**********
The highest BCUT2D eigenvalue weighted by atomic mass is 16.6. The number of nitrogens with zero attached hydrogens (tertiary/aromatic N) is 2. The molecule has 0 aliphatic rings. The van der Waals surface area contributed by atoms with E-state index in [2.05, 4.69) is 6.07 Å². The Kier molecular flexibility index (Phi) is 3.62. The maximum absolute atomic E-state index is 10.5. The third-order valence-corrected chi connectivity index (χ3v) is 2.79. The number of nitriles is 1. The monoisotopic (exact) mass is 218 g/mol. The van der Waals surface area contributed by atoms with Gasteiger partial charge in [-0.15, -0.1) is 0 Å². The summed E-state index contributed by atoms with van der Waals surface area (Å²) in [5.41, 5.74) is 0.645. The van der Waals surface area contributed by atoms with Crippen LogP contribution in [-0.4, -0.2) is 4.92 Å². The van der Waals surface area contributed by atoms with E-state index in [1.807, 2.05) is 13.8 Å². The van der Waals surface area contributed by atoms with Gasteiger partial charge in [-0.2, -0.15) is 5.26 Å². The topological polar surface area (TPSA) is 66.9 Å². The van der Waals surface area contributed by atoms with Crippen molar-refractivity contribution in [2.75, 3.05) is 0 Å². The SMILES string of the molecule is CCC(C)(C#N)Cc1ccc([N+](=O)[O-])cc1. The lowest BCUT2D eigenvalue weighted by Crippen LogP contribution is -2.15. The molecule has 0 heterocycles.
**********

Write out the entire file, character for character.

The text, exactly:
The highest BCUT2D eigenvalue weighted by atomic mass is 16.6. The number of nitrogens with zero attached hydrogens (tertiary/aromatic N) is 2. The molecule has 0 aliphatic rings. The van der Waals surface area contributed by atoms with E-state index in [2.05, 4.69) is 6.07 Å². The Kier molecular flexibility index (Phi) is 3.62. The maximum absolute atomic E-state index is 10.5. The third-order valence-corrected chi connectivity index (χ3v) is 2.79. The number of nitriles is 1. The monoisotopic (exact) mass is 218 g/mol. The van der Waals surface area contributed by atoms with Gasteiger partial charge in [-0.15, -0.1) is 0 Å². The summed E-state index contributed by atoms with van der Waals surface area (Å²) in [5.41, 5.74) is 0.645. The van der Waals surface area contributed by atoms with Crippen LogP contribution in [-0.4, -0.2) is 4.92 Å². The van der Waals surface area contributed by atoms with E-state index in [1.807, 2.05) is 13.8 Å². The van der Waals surface area contributed by atoms with Gasteiger partial charge in [-0.2, -0.15) is 5.26 Å². The topological polar surface area (TPSA) is 66.9 Å². The van der Waals surface area contributed by atoms with Crippen molar-refractivity contribution in [2.75, 3.05) is 0 Å². The SMILES string of the molecule is CCC(C)(C#N)Cc1ccc([N+](=O)[O-])cc1. The lowest BCUT2D eigenvalue weighted by Crippen LogP contribution is -2.15. The molecule has 0 heterocycles.